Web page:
Palliative Care Essay

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In a multicultural society such as Australia, nurses need to gain an understanding of cultural aspects surrounding palliative care, so that the most culturally appropriate behaviour can be applied. This essay will discuss the beliefs of two communities in Australia, the Indigenous and Muslim community who reside within the Greater Western Sydney regarding death and dying and will discuss how a nurse tendering to individuals from these communities can help.An example of previous experience will also be mentioned, as well as secondary resources.

Culture encompass of a variation of systems, worldviews and beliefs that create symbols relating to humanity, spirituality and moral values(Galfin, Watkings & Harlow,2012). This forms a unique cultural, spiritual belief and tradition which varies among nationalities(To & Boughey, 2010).Across most cultures, birth, marriage and death are given the maximum importance as these are some of the major milestones of continuity of life (Higginson & Booth, 2011).However, a nurse must be aware that there are certain subtle differences in the way in which the last days of individuals are managed across the cultures in order to provide optimum palliative care needs (Saxena & Mulhern, 2010).

The following previous clinical experience will assist to communicate the main key concepts of culturally competent and how it replicates the best practice by nurses surrounding palliative care. A woman, seventy years of age from an Indigenous background was admitted to intensive care unit ward during clinical for palliative care, diagnosed with low level of consciousness and shortness of breath. She had a history of chronic obstructive pulmonary disease, type two diabetes mellitus, and the nurse looking after this patient called the medical emergency team (MET). Patients like this women have a health progressively deteriorating, require palliation to be culturally competent as this enable nurses to be aware of her health and the cultural influence regarding the respect and understanding of this patient’s point of view (To & Boughey, 2010). The following evening the patient’s breathing worsened where she became unconscious and her blood pressure significantly dropped. The medical emergency team was notified and immediately came to review patient, and provided her with oxygen through non-rebreather mask, whilst the patient’s husband stood next to her bedside. Nurses who are culturally aware will have an increase in a holistic approach to the delivery of healthcare (Saxena&Mulhern, 2010).For example, according to To & Boughey (2010) the Australian Indigenous community is completely averse to the idea of palliative care, especially for an individual who is going to die due to natural age or because of some incurable disease. It is not considered appropriate to interfere in the process of death (To & Boughey, 2010). In addition, it is believed that providing pain killers as stated by Saxena & Mulhern (2010) orally or through IV route can be seen as inappropriate and thus would not be allowed. At the same time, Indigenous people prefer that a person who is about to die should not be disturbed, as they consider it again to be an unnecessary and culturally in appropriate act (Saxena & Mulhern, 2010).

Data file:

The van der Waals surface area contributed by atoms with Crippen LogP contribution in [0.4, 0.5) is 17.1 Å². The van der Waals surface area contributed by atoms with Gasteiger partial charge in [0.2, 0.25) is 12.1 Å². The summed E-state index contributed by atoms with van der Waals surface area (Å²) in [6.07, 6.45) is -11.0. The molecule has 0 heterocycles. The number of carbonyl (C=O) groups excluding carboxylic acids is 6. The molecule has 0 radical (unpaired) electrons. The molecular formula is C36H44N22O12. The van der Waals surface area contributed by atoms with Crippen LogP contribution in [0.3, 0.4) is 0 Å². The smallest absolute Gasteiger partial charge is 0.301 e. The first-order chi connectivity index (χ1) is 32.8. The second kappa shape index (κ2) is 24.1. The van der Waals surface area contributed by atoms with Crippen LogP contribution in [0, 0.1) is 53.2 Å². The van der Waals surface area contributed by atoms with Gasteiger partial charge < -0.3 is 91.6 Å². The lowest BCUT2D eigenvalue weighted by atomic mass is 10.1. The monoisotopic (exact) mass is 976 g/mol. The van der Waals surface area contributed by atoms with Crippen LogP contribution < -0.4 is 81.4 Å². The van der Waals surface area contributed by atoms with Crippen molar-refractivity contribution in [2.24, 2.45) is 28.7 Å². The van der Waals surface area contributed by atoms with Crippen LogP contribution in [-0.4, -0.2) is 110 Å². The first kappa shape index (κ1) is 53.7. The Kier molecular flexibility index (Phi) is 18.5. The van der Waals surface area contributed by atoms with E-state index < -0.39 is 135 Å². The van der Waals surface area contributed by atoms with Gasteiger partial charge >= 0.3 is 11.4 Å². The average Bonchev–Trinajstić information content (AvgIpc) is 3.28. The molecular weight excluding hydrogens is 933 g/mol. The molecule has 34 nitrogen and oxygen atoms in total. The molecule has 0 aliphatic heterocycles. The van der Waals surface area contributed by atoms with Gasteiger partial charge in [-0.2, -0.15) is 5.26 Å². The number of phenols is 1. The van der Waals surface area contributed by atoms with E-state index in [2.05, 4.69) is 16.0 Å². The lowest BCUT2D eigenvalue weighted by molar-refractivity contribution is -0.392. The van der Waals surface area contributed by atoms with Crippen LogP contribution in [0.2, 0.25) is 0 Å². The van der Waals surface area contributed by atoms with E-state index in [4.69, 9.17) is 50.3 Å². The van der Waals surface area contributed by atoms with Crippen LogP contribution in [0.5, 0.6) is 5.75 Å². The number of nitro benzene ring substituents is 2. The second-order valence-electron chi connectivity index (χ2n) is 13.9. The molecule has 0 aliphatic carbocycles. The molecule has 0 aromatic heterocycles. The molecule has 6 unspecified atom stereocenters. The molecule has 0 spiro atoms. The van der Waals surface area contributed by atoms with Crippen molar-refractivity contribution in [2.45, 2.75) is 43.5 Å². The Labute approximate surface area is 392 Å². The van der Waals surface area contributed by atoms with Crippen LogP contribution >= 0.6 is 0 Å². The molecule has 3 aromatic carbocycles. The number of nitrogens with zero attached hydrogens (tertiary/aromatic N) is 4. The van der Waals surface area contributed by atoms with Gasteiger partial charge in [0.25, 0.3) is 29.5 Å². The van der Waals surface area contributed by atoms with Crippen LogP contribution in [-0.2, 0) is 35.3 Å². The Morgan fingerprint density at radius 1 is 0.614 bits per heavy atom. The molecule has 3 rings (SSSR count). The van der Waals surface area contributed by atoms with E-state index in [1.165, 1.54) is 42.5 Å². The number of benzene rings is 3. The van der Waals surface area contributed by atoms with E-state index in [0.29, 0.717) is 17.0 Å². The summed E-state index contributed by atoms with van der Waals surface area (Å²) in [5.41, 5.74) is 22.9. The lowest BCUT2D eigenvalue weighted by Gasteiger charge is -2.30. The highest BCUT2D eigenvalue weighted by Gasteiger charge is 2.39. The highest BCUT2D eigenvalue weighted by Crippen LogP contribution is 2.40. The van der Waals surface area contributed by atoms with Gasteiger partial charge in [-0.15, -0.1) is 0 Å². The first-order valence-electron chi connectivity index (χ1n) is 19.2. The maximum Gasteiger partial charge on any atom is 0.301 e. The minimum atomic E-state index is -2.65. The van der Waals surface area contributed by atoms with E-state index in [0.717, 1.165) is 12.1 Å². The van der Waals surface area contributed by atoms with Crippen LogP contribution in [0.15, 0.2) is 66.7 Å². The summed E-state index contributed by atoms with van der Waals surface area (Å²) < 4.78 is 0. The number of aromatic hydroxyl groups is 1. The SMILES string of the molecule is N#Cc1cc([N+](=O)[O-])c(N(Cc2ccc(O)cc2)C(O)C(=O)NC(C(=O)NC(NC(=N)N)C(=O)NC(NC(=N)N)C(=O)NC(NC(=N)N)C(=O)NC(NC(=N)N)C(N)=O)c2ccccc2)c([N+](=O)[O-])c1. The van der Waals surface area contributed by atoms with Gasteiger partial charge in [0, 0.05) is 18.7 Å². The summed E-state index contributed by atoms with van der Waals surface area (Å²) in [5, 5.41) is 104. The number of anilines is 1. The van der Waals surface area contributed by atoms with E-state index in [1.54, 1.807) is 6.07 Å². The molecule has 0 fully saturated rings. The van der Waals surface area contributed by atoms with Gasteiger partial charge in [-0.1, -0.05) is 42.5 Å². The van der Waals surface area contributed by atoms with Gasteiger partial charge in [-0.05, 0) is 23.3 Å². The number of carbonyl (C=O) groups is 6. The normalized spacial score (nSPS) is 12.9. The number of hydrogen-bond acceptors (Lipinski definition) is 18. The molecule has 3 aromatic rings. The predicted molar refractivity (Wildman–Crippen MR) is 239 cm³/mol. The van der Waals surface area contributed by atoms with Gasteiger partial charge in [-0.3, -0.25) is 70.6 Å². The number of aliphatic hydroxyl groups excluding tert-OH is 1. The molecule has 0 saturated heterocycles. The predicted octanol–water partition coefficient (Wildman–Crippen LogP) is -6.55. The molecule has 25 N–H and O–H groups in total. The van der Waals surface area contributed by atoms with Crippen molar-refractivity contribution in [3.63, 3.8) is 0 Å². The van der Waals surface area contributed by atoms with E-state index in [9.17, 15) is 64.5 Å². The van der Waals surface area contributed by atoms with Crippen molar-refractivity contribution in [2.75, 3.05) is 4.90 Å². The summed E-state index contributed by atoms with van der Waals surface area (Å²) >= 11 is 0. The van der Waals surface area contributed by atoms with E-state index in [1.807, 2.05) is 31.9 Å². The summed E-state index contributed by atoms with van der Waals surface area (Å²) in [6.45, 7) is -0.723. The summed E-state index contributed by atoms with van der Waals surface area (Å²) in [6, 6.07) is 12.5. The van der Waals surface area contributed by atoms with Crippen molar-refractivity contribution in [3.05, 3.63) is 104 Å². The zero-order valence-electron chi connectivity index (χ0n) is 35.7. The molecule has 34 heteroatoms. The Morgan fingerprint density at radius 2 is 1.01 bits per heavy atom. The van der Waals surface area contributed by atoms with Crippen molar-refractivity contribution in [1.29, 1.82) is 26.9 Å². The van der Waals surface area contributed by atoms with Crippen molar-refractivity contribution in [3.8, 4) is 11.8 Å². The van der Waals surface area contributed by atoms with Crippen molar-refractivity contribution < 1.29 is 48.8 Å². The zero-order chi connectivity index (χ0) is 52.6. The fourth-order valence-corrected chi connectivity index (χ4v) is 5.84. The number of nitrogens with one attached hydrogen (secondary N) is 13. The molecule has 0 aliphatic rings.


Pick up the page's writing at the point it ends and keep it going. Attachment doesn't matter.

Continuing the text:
In addition Kenny, Hall, Zapart & Davis (2010) explain that a nurse who is taking care of an Indigenous person in either a hospital or home, should be very careful, as injections and palliative medicine can be misinterpreted as poison and the nurse can be held guilty of death, which warrants punishment. Moreover, after death, smoking of the room is done to purify it; the nurse has to be aware of this part and also that all the body parts, even hair and nails are to be returned for last rites (Kenny, Hall, Zapart & Davis 2010). Indigenous people use the term ‘bringing them home’, which generally means, bringing everything that constituted the person back home,...
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